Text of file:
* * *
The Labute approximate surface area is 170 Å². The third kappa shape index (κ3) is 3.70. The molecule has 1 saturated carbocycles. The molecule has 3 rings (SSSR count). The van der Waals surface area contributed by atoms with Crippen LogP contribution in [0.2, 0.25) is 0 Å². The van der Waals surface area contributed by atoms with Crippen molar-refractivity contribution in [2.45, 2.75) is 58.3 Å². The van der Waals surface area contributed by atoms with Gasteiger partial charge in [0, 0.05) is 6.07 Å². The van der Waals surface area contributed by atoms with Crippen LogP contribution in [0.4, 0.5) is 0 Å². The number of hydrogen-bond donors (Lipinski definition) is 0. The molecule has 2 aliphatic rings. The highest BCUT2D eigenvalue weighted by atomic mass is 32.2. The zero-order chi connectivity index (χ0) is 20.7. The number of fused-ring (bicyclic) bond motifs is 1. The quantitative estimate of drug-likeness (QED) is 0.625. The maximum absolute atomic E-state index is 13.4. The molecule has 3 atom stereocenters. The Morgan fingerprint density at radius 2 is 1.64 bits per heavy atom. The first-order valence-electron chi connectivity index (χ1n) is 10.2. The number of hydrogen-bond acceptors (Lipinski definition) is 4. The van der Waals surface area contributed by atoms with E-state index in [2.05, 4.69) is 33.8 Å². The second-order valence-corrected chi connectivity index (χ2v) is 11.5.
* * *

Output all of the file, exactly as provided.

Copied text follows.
The Labute approximate surface area is 170 Å². The third kappa shape index (κ3) is 3.70. The molecule has 1 saturated carbocycles. The molecule has 3 rings (SSSR count). The van der Waals surface area contributed by atoms with Crippen LogP contribution in [0.2, 0.25) is 0 Å². The van der Waals surface area contributed by atoms with Crippen molar-refractivity contribution in [2.45, 2.75) is 58.3 Å². The van der Waals surface area contributed by atoms with Gasteiger partial charge in [0, 0.05) is 6.07 Å². The van der Waals surface area contributed by atoms with Crippen LogP contribution in [0.4, 0.5) is 0 Å². The number of hydrogen-bond donors (Lipinski definition) is 0. The molecule has 2 aliphatic rings. The highest BCUT2D eigenvalue weighted by atomic mass is 32.2. The zero-order chi connectivity index (χ0) is 20.7. The number of fused-ring (bicyclic) bond motifs is 1. The quantitative estimate of drug-likeness (QED) is 0.625. The maximum absolute atomic E-state index is 13.4. The molecule has 3 atom stereocenters. The Morgan fingerprint density at radius 2 is 1.64 bits per heavy atom. The first-order valence-electron chi connectivity index (χ1n) is 10.2. The number of hydrogen-bond acceptors (Lipinski definition) is 4. The van der Waals surface area contributed by atoms with E-state index in [2.05, 4.69) is 33.8 Å². The second-order valence-corrected chi connectivity index (χ2v) is 11.5.